The ID@Xbox program has reached a pretty rad milestone today with their 500th game release. It would be pretty safe to say there have been some awesome games during that window, including a few recent “Must Buy” scores given to Thimbleweed Park, Death Squared, Yooka Laylee and The Sexy Brutale. The XBLA Fans decided to get a bit nostalgic and highlight a some of our personal favorite games. Don’t forget you can win some awesome ID@Xbox games here!
Christine Mitchell, Senior Staff Writer: Oxenfree hit the Xbox One store January 15, 2016, and for me is the one game I keep going back to. It’s a point and click style adventure game, about a group of friends who visit a deserted military island for an overnight beach party. Like all good sleepovers, the chat soon turns to the supernatural and the crew go off to explore the nearby caves, where it is rumored certain radio frequencies can cause supernatural events. Whilst there are puzzles to solve, the main draw is the story and conversation choices you can make throughout. I won’t give away any spoilers, but things get genuinely spooky with plenty of mystery and multiple endings for players to explore. The dialogue is smart and snappy and is sure to strike a chord with millennials. Imagine if Donnie Darko and Stranger Things hooked up with Mean Girls. It’s also got one of the best soundtracks on any game. In fact, I’m off to go and listen to it right now.
Nathan Hubler, Senior Staff Writer: Furi arrived on the Xbox One store December 1, 2016, and the game’s combat system has stuck in my memory since release. The story focuses on The Stranger after he is freed from prison by The Voice. He embarks on a journey to slay the jailer and leave the prison for good, but there are many difficult fights on the horizon if escape is to happen. Furi is an action game where the bulk of the gameplay occurs in multi-stage boss fights that demand a mastery over the responsive control system. Each bosses abilities vary wildly, and they require different strategies to take down. The boss fights are segmented by brief walks between locations where the story is delivered alongside a haunting composition. The story segments don’t offer much in terms of gameplay they are beautiful to look at, and the story is interesting throughout. Suffice to the Furi’s fluid combat system is still on my mind and the only way I can gain the satisfaction the game’s combat delivers is by starting yet another save file.
Derin Loe, Contributor: Inside released on Xbox One on June 29, 2016, and was one of my favorite games of 2016. Inside is a 2D puzzle platformer that has the player controlling a young boy who, without any explanation, makes his way to a large mysterious facility where numerous disturbing activities are occurring throughout the facility. The game has no dialogue at all and doesn’t bother trying to tell the player a story through words but instead through the setting and gameplay itself. Inside does a great job in immersing the player in its world and letting the player slowly unravel some of the secrets of the facility. The puzzle and platforming mechanics are spot on, and the satisfaction of solving a puzzle and continuing the boy’s journey is very satisfying. The game also contains one of the more surprising and memorable ending segments I’ve encountered in a game, which left me contemplating what I was actually doing throughout the game. There really isn’t anything I would change about Inside, it isn’t perfect, but it is no doubt one of the best games available on Xbox One.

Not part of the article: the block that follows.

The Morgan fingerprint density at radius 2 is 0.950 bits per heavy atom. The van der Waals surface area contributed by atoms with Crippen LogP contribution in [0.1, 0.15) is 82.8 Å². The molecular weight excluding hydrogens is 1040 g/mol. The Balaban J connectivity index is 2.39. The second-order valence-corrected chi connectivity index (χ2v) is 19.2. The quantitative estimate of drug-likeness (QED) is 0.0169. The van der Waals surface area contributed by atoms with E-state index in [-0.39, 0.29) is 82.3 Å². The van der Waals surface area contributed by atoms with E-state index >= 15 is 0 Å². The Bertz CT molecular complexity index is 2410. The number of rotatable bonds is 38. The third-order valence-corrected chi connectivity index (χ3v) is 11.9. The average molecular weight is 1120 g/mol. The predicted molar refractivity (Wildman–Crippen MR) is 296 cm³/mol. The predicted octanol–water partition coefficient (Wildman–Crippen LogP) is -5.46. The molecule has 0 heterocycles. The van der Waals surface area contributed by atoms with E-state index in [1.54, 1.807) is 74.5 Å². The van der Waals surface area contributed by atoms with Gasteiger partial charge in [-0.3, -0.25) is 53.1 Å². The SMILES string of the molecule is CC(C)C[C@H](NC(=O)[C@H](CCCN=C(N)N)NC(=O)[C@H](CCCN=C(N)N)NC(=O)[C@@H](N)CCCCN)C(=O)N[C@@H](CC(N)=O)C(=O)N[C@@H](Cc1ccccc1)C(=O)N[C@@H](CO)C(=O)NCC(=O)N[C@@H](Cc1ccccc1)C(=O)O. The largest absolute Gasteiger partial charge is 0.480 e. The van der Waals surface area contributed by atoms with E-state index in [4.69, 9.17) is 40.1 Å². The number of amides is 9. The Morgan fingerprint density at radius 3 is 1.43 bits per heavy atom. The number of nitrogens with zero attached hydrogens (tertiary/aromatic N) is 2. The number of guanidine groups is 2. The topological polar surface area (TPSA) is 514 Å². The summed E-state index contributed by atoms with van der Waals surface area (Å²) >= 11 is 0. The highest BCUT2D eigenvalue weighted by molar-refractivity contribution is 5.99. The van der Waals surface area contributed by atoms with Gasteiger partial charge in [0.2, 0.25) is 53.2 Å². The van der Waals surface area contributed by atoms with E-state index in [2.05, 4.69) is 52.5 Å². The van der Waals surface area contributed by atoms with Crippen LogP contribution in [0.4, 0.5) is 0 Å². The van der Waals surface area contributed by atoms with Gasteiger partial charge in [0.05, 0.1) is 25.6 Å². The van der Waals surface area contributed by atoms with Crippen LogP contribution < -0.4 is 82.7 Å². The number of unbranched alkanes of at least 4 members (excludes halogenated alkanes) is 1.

Maxen, Contributor: Originally releasing on PC in February 2016, and hitting Xbox One through ID@Xbox in early May, Superhot has been one of my favourite games in recent time. It’s a first-person shooter with a significant twist: time only moves when you do as the player. Superhot takes everything you know about the FPS genre and forces you to rethink it, and that makes it a game worth including in a best-of ID@Xbox list. This isn’t run-and-gun shooting; this is stop-think-shoot… or maybe stop-think-throw, because throwing your shotgun as a projectile is a completely valid strategy. Bullets will shatter your glass-like enemies, and thrown objects stun them long enough for you to approach and finish them off. From those mechanics, the game builds out a fairly short story in which you play a build of a hyper-addictive game called Superhot; yes, in Superhot, you play as a kid who plays a game called Superhot. The game justifies it in its story. Also included are enough gameplay modifiers to keep you engaged long beyond the story ends, including endless waves or modes where suddenly time doesn’t stop just because you do.
Nathan Bowring, Senior Staff Writer: Rocket League released on Xbox One on February 17, 2016, and it may be my favorite multiplayer game of all time. The unconventional sports title pits two teams against each other in a game that follows the basic rules of football/soccer – you got to knock the ball into your opponent’s goal while preventing them from doing the same. The twist is that every player is a tricked out car, and you got to drive, jump and boost your way around the field. It’s a deceptively simple setup that few will truly master but is incredible fun at any skill level. Every five-minute match is a white-knuckle adrenaline rush to see which team will rack up the most points. Your thousandth match will be just as thrilling as your first, and you’ll always want to play one more. Thanks to steady support from the developers, it has only gotten better since launch. Content updates have added everything from new customization items to spectacular new game modes, and there’s still more to come. While I’ve played and loved many ID@Xbox releases, Rocket League is the only one that constantly has me coming back for more.